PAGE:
fig4
Figure 4: Representative structure of the (a) [Ln(NO3)3(bpm)2] (Ln Nd, Sm, Eu, Gd, Tb, Dy, Er, Tm, Yb,), (b) [Ln(NO3)3(bpm)(MeOH)2] MeOH (Ln Ce, Nd, Sm), and (c) [EuCl(bpm)2(H2O)4]+ [Cl] H2O monometallic complexes (see Figures 2 and 3 for legend).

These complexes have limited stability, especially in aerated solution. The presence of a stronger coordinating solvent such as water can be responsible of partial decomposition of the compounds and can lead to the formation of complexes with unpredictable structures. A few structures of hydrated complexes have been reported: the already-mentioned terbium complex [Tb(hfa)3(bpm)(H2O)] [79], the cationic ytterbium complex [Yb(NO3)3(bpm)(H2O)3]+ [68], and a more “exotic” compound that exists as a cation-anion pairs of formula [Ce(NO3)2(bpm)(H2O)4]+ [Ce(NO3)4(bpm)(H2O)4] [68]. It has been shown that, when dissolved in water, the 3D coordination polymer [{Eu}2(μ-Cl)2(μ-bpm)·0.5 MeOH] was broken, and the monometallic complex [EuCl(bpm)2(H2O)4]+[Cl]·H2O (Figure 4(c)) was recrystallized from the aqueous solution.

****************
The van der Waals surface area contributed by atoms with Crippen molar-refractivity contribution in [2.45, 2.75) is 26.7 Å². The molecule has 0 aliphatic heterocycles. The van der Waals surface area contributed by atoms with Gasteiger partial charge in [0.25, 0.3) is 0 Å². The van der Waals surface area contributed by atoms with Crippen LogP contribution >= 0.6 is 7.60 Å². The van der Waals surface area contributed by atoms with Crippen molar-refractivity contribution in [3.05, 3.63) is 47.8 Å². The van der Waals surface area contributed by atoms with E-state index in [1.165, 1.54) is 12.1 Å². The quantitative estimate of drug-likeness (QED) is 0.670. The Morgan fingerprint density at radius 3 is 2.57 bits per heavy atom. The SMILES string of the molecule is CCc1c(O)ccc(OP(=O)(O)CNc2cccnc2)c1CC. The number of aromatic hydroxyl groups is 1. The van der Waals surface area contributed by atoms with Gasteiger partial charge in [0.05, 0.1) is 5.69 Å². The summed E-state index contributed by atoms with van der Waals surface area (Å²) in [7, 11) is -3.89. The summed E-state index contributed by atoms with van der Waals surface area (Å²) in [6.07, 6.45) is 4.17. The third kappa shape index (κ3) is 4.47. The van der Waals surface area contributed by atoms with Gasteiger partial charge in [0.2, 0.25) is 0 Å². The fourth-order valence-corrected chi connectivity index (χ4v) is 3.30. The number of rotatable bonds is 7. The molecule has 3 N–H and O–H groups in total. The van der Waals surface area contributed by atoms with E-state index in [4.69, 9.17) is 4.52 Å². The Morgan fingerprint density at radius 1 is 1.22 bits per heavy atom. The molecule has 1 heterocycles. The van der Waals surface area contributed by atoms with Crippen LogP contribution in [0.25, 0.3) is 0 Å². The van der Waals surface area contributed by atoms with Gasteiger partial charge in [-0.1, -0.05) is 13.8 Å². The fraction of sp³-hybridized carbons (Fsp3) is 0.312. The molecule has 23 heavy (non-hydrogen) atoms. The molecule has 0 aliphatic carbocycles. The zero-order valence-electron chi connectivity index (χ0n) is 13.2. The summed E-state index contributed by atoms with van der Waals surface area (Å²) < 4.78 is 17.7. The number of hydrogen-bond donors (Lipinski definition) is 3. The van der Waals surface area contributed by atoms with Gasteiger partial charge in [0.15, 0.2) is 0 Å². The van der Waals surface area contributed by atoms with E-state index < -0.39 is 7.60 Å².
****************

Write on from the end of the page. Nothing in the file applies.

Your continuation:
However, lanthanide complexes with bpm were described to be relatively air stable in the solid state. Thus, investigations of their physical properties seemed to be the next step in view of their practical use.

2.2. Photophysical, Electroluminescent, and Magnetic Properties
2.2.1. Solid State Photophysical Properties

Monometallic [Ln(NO3)3 (bpm)2] Complexes
Most of the investigations of the photophysical properties of lanthanide complexes bearing bpm ligands were performed in solution on complexes formed with β-diketonates. However, the role of bpm as a possible sensitizer of the luminescence of the lanthanide ions was not taken into consideration. Only emission spectra recorded after excitation of the β-diketonates were reported. Below is described the role that bpm plays in the sensitization process of the luminescence of the trivalent lanthanide ions, with respect to interaction with the β-diketonates in the energy migration pathway and the direct excitation of the metal ions.